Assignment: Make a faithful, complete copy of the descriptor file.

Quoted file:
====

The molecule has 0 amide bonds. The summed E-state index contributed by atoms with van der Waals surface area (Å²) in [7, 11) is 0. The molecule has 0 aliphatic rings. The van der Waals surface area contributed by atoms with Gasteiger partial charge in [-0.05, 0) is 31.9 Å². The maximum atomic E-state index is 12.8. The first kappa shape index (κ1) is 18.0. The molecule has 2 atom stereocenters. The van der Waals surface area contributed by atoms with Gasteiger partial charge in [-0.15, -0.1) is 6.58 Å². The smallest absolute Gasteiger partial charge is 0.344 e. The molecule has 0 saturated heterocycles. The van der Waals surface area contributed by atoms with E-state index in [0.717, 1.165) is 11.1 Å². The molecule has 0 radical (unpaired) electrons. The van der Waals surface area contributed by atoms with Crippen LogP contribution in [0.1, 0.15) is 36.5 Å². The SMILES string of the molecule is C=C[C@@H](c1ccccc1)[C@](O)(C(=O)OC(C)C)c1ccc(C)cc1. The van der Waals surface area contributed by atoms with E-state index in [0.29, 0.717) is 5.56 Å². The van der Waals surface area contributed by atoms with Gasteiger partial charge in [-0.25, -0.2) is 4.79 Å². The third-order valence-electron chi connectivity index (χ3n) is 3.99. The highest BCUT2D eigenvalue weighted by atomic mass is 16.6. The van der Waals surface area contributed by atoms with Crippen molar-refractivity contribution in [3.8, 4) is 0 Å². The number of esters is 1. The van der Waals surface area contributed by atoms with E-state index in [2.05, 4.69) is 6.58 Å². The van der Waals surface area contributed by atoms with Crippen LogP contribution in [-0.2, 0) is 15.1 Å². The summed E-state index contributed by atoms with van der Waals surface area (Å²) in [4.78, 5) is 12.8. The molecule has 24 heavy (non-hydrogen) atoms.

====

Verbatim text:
The molecule has 0 amide bonds. The summed E-state index contributed by atoms with van der Waals surface area (Å²) in [7, 11) is 0. The molecule has 0 aliphatic rings. The van der Waals surface area contributed by atoms with Gasteiger partial charge in [-0.05, 0) is 31.9 Å². The maximum atomic E-state index is 12.8. The first kappa shape index (κ1) is 18.0. The molecule has 2 atom stereocenters. The van der Waals surface area contributed by atoms with Gasteiger partial charge in [-0.15, -0.1) is 6.58 Å². The smallest absolute Gasteiger partial charge is 0.344 e. The molecule has 0 saturated heterocycles. The van der Waals surface area contributed by atoms with E-state index in [0.717, 1.165) is 11.1 Å². The molecule has 0 radical (unpaired) electrons. The van der Waals surface area contributed by atoms with Crippen LogP contribution in [0.1, 0.15) is 36.5 Å². The SMILES string of the molecule is C=C[C@@H](c1ccccc1)[C@](O)(C(=O)OC(C)C)c1ccc(C)cc1. The van der Waals surface area contributed by atoms with E-state index in [0.29, 0.717) is 5.56 Å². The van der Waals surface area contributed by atoms with Gasteiger partial charge in [-0.25, -0.2) is 4.79 Å². The third-order valence-electron chi connectivity index (χ3n) is 3.99. The highest BCUT2D eigenvalue weighted by atomic mass is 16.6. The van der Waals surface area contributed by atoms with Crippen molar-refractivity contribution in [3.8, 4) is 0 Å². The number of esters is 1. The van der Waals surface area contributed by atoms with E-state index in [2.05, 4.69) is 6.58 Å². The van der Waals surface area contributed by atoms with Crippen LogP contribution in [-0.2, 0) is 15.1 Å². The summed E-state index contributed by atoms with van der Waals surface area (Å²) in [4.78, 5) is 12.8. The molecule has 24 heavy (non-hydrogen) atoms.